Erick earned his law degree from Suffolk University Law School and became the first Haitian-American to have a law firm in the downtown Boston area. He practiced law for nine years. He started a law firm, Jackson and Jean, one of the premier African-American real estate law firms, servicing banks such as Bank of Boston and Fleet Bank.Read more
On Monday October 4th, Brown University launched a Haitian Initiative with two special events featuring Edwidge Danticat, acclaimed Haitian-American author and Paul Farmer, UN Deputy Special Envoy to Haiti and co-founder of Partners in Health. The University’s Department of Africana Studies also announced a new visiting fellow, Haitian recording artist Wyclef Jean.Read more
Over 200 people attended a rally in support of Haitian presidential candidate Michel Martelly last night at the Boston Teachers Union hall in Dorchester. The performer-turned-politician spoke for more than a hour to an enthusiastic audience, many of whom lined up for autographs and for a chance to ask the candidate a question.Read more
Former Haitian Prime Minister Jacques Edouard Alexis, who is a candidate for president in the upcoming November 28th election in Haiti, is scheduled to appear at a forum on Saturday, September 25 from 5-9p.m.Read more
Carlos Henriquez narrowly beat out Barry Lawton last week to secure the Democratic nomination for the Fifth Suffolk state representative's seat left vacant earlier this year by Marie St. Fleur. Henriquez had run twice before for Boston City Council.Read more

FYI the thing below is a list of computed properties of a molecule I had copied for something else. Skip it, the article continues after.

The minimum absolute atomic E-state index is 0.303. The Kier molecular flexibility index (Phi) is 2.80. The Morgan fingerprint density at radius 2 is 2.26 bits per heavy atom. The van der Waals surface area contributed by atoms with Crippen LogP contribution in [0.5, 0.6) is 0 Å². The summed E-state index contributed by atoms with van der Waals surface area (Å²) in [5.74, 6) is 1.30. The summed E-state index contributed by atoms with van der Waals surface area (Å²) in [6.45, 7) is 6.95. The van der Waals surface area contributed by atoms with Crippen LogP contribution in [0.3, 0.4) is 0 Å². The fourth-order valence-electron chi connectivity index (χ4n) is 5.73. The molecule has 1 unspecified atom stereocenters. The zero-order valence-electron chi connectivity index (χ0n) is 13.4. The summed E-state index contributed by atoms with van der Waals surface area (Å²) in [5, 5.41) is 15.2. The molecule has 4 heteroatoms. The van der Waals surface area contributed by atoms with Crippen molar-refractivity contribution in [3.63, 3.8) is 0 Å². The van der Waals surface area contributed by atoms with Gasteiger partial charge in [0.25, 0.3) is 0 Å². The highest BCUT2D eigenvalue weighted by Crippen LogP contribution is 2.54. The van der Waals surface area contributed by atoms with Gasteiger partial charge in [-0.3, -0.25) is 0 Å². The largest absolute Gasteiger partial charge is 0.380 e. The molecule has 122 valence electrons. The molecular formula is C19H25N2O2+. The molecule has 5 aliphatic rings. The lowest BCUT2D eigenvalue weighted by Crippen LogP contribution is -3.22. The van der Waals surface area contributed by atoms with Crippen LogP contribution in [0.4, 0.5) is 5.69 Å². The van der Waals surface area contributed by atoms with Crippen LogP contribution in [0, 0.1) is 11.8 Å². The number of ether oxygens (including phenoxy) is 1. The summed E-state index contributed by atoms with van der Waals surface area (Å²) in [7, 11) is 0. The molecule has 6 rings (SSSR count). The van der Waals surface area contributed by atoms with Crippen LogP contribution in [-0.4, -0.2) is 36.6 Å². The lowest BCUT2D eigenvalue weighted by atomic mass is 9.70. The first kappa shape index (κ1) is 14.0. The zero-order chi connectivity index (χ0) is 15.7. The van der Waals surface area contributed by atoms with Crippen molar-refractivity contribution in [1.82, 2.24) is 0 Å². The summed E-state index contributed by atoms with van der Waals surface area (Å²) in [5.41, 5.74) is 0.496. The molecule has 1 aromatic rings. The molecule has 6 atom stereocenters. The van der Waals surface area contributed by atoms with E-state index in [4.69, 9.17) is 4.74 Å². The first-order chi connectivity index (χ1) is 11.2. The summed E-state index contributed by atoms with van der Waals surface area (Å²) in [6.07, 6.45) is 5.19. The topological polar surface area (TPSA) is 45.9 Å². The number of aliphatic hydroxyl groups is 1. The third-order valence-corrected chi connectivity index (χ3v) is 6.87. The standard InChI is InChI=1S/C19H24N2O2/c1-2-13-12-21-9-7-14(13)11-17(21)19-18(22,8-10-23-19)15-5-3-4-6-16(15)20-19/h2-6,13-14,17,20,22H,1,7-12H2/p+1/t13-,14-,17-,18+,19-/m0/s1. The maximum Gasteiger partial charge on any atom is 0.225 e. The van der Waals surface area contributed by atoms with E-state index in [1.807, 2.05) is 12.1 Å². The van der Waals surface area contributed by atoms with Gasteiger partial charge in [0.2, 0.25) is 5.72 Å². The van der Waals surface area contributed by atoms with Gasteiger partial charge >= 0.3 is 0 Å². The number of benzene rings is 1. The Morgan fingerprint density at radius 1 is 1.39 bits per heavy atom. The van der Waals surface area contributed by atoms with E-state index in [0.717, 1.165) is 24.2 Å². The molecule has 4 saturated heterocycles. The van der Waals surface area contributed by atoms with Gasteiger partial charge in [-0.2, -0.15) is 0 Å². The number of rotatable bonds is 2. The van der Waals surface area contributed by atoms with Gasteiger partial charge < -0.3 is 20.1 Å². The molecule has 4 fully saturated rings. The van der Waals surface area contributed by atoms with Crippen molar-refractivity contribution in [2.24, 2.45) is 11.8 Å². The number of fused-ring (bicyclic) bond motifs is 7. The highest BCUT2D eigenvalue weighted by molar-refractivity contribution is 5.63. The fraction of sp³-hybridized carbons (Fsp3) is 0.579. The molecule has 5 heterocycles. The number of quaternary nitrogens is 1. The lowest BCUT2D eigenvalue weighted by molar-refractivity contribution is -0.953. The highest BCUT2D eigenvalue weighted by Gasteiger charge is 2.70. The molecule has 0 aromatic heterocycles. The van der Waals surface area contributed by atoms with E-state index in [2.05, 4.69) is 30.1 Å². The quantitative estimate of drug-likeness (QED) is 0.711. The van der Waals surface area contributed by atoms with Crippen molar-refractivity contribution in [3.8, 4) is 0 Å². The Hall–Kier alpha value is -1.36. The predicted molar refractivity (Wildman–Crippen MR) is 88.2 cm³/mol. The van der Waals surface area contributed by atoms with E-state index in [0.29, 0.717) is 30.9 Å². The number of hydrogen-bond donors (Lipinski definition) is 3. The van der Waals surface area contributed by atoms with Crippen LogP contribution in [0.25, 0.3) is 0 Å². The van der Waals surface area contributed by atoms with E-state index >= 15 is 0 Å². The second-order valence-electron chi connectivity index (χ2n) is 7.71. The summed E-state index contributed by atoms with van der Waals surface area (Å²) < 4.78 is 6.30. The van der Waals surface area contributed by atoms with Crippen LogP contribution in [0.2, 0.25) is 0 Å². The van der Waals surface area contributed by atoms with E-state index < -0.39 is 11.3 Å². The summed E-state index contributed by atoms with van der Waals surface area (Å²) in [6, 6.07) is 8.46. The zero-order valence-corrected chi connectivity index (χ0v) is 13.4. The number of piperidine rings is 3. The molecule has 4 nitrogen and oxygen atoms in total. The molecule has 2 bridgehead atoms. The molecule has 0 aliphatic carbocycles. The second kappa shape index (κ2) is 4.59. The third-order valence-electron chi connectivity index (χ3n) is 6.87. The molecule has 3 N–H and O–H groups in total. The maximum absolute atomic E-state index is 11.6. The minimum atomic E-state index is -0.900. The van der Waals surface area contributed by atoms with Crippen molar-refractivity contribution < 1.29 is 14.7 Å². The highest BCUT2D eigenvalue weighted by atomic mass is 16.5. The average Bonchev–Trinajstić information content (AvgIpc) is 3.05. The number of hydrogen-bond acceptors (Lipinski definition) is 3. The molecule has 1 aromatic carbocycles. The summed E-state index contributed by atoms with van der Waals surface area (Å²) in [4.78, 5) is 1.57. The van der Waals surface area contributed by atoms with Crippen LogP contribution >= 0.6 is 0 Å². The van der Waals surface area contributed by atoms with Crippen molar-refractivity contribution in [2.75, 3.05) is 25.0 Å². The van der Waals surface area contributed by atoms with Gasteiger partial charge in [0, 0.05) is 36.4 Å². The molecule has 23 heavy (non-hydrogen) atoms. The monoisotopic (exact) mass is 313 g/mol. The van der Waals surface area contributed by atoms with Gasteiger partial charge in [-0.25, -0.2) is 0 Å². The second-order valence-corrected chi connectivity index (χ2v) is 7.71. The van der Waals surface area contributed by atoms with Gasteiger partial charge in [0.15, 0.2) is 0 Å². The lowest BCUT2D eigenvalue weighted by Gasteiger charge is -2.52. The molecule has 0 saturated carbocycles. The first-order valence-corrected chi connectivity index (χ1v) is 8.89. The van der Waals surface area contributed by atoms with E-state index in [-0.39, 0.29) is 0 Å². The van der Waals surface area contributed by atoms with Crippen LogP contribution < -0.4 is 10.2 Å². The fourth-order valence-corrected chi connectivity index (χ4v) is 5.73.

Manolia Charlotin has joined the staff of the Boston Haitian Reporter as Editor and Business Manager. Manolia is a social entrepreneur, advocate and community organizer who has worked in community development, immigrant civic engagement, political campaigns, youth organizing and cultural awareness for the last 10 years. She is the co-founder of Haiti 2015, a grassroots campaign to advance access to opportunities in Haiti, whose launch in January, connected community-based organizations all across Haiti.
“The Reporter is excited to have Manolia Charlotin join our team,” said Reporter Managing Editor and co-founder Bill Forry. “Manolia will be charged with developing new business opportunities and editorial content for the Reporter. She will also take the lead in engaging the broader community in the work of the Reporter Newspapers. Her breadth of experience and contacts in organizing, particularly in the Haitian-American community makes her a tremendous addition to the Reporter team.”
It has been eightmonths since Haiti’s entire infrastructure was torn into pieces. News reports of the traumatic earthquake have slowly dissipated.Read more
If I was president,
I'd get elected on Friday, assassinated on Saturday,
and buried on Sunday.
These are words to the song “If I Was President” written by Wyclef back in 2004. Six years later, he announces (tonight) on CNN's "Larry King Live" that he intends to run for president of Haiti in the country's Nov 28 election.
The 37-year-old Grammy award winner has always given back to Haiti. The recording artist and now politician has been a goodwill ambassador for Haiti since 2007.
Like many, I always saw Wyclef as a world wide representativefor Haiti. He put Haiti on the map and made being Haitian cool for many of us. All of a sudden Haitian people who denied they were Haitian came out the woodwork— some wearing Haitian flags even. Classic.